Common Names: Horsetail, Scouring rush, Shave grass, Paddock-pipes, Canutillo Del Llano
Scientific Binomial Name: Equisetum arvense
Plant Family: Equisetaceae
Part Used: Aerial (above ground) parts
Habitat & Cultivation: prefers damp soil and shade but can grow in many plant communities in the northern hemisphere from sea level to 9,000 feet (about 2.74 km) and above. Harvest new shoots in the spring before they open and while they still resemble asparagus.
Unchanged by Time
Let's go back. Way, way back. It's the Carboniferous Period about 359 to 299 million years ago during the late Paleozoic Era. This geological time-scape predates the dinosaurs, and is dominated by giant insects: six-foot centipedes, mammoth cockroaches and foot long scorpions. Vast lowland swamp and shallow seas from this age decomposed for millions of years to become the coal deposits of North America that we burn today.
“Vegetation included giant club mosses, tree ferns, great horsetails, and towering trees with strap-shaped leaves...
“The growth of these forests removed huge amounts of carbon dioxide from the atmosphere, leading to a surplus of oxygen. Atmospheric oxygen levels peaked around 35 percent, compared with 21 percent today [which] may explain the giant creepy-crawlies that now emerged.” ~ National Geographic, Carboniferous Period
We come to this place to admire the foliage, specifically the giant horsetail that our modern-day Equisetaceae plant family descend from. Fossils of giant horsetail show specimens that grew up to 60 feet high. These horsetail skyscrapers are ferns, and like all ferns they reproduce by spores, not seeds.
Fast forward to today and these monolith primitive ferns have shrunk significantly, but not much else has changed. Modern horsetail (Equisetum arvense) still thrives in cool, dank wetlands, on the shores of rivers and lakes, and in open grasslands throughout North America and reproduces by spores.
Botanically, horsetail has maintained much of its prehistoric structure with its segmented stalk and whorled leaves, which botanically aren't leaves at all but toothed sheathes that resemble singular pine needles.
Suffice to say, horsetail is an incredible ally not only for its health benefits, but also as a testament to the simple and enduring design of prehistoric plant structures.
Horsetail In the Wild
If you’re a hiker, you’ve probably seen horsetail. It very rarely grows alone as it spreads by spore and will produce significant patches if given the right growing conditions.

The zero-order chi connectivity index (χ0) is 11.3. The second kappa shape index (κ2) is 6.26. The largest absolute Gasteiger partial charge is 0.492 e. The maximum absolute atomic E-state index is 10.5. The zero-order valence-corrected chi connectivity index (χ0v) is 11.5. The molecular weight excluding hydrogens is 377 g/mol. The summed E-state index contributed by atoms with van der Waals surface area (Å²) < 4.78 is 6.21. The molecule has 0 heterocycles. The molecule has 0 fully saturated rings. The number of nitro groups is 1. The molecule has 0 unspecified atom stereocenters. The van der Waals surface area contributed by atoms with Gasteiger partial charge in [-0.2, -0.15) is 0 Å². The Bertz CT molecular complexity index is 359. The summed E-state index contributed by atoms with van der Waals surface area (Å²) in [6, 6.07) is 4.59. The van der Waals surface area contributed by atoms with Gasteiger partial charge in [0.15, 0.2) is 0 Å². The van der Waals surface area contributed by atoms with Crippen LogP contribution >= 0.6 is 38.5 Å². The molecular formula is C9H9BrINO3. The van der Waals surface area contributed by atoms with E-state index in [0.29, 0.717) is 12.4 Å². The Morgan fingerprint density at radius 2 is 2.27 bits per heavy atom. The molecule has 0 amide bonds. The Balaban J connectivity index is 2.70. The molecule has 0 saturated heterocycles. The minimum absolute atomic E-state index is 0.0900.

Horsetail prefers the northern sides of mountains, and areas of forest that provide ample shade. Springs, standing water, and waterways are all likely habitat for this ancient fern, but since horsetail is a native plant to much of the northern hemisphere, it can be found growing in many plant communities including Yellow Pine Forest, Red Fir Forest, Lodgepole Forest, Subalpine Forest, Foothill Woodland, Chaparral, Valley Grassland, and wetland-riparian.
If you happen across a prolific patch of horsetail and want to take a few sprigs home for tea, look for the young shoots that have yet to fully extend their toothed sheathes horizontally and resemble asparagus (see the short horsetail on the right in the photo below). Be sure to use a wildcrafting check list before you harvest any plant from the wild.
Horsetail Benefits & Uses
Considering how long this plant has been on the planet, it is no surprise horsetail has found its way into the traditional remedies of people across the globe. In Traditional Chinese Medicine, horsetail is called Mu Zei and it is said to have an affinity for the large intestine, lung, bladder, and kidneys. According to the White Rabbit Institue of Healing, Mu Zei clears damp heat, promotes a healthy inflammatory response, is styptic, and strengthens bones. Ancient Greek healers also used horsetail for its styptic nature, and to support the clearing of the bladder and urinary tract.*
Horsetail has some of the highest silica content when compared to other silica-rich herbs, containing about 5-10% dry weight silica.
Silica “is an essential nutrient for the structural integrity and development of connective tissue. The structures that horsetail nourish are the bones, teeth, joints, cartilage, hair, nails, skin and supple blood vessels. All structures with collagen will be supported by this herb.*
Silica supports normal bone growth...Consider it any time you want to support collagen growth, collagen integrity or support any connective tissue." ~ Sharol Tilgner*
These traditional uses make horsetail a must-have herb when supplementing to strengthen hair, skin, and nails. For this purpose, horsetail combines well with gotu kola and nettle.
Another common name is scouring rush as, when bundled and dried, horsetail is used to polish aluminum, copper, and wood, is said to be as strong as steel wool, and is used by musicians to polish the reeds of instruments.*
Due to horsetails’ affinity for the kidneys, bladder, large intestine, and lung Dr Morse uses this herb in many of his formulas. You can try our single herb Horsetail Tincture, and enjoy this herb in Bone & Connective Tissue Support, Kidneys & Bladder 3 and Kidneys & Bladder 4, Eye Health, and the Ultimate Herbal Blend. For topical use, you can find it in The Ultimate Salve.*
*FDA warning: This statement has not been evaluated by the Food and Drug Administration. This product is not intended to diagnose, treat, cure, or prevent any disease.